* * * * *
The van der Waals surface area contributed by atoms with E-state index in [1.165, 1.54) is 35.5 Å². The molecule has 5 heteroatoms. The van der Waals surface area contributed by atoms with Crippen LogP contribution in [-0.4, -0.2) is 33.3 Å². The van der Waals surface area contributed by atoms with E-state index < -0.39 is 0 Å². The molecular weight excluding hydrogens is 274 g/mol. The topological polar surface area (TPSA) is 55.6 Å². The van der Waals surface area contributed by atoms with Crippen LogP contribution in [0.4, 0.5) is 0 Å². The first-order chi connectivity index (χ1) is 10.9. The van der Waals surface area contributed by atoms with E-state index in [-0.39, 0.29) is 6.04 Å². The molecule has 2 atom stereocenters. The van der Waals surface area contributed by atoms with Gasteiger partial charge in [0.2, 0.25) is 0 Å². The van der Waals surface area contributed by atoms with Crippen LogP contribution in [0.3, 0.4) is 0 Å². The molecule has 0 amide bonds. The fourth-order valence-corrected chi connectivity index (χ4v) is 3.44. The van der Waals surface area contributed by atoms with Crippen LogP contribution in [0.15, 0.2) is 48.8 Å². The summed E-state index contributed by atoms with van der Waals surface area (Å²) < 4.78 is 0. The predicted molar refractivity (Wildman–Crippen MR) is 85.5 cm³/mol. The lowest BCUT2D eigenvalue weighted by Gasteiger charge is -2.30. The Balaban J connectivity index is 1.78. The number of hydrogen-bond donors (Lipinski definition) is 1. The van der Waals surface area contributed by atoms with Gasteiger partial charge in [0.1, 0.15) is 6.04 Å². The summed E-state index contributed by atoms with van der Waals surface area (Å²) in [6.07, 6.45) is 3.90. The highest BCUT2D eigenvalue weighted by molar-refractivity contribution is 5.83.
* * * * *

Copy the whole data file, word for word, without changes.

The van der Waals surface area contributed by atoms with E-state index in [1.165, 1.54) is 35.5 Å². The molecule has 5 heteroatoms. The van der Waals surface area contributed by atoms with Crippen LogP contribution in [-0.4, -0.2) is 33.3 Å². The van der Waals surface area contributed by atoms with E-state index < -0.39 is 0 Å². The molecular weight excluding hydrogens is 274 g/mol. The topological polar surface area (TPSA) is 55.6 Å². The van der Waals surface area contributed by atoms with Crippen LogP contribution in [0.4, 0.5) is 0 Å². The first-order chi connectivity index (χ1) is 10.9. The van der Waals surface area contributed by atoms with E-state index in [-0.39, 0.29) is 6.04 Å². The molecule has 2 atom stereocenters. The van der Waals surface area contributed by atoms with Gasteiger partial charge in [0.2, 0.25) is 0 Å². The van der Waals surface area contributed by atoms with Crippen LogP contribution in [0.3, 0.4) is 0 Å². The molecule has 0 amide bonds. The fourth-order valence-corrected chi connectivity index (χ4v) is 3.44. The van der Waals surface area contributed by atoms with Crippen LogP contribution in [0.15, 0.2) is 48.8 Å². The summed E-state index contributed by atoms with van der Waals surface area (Å²) < 4.78 is 0. The predicted molar refractivity (Wildman–Crippen MR) is 85.5 cm³/mol. The lowest BCUT2D eigenvalue weighted by Gasteiger charge is -2.30. The Balaban J connectivity index is 1.78. The number of hydrogen-bond donors (Lipinski definition) is 1. The van der Waals surface area contributed by atoms with Gasteiger partial charge in [0.1, 0.15) is 6.04 Å². The summed E-state index contributed by atoms with van der Waals surface area (Å²) in [6.07, 6.45) is 3.90. The highest BCUT2D eigenvalue weighted by molar-refractivity contribution is 5.83.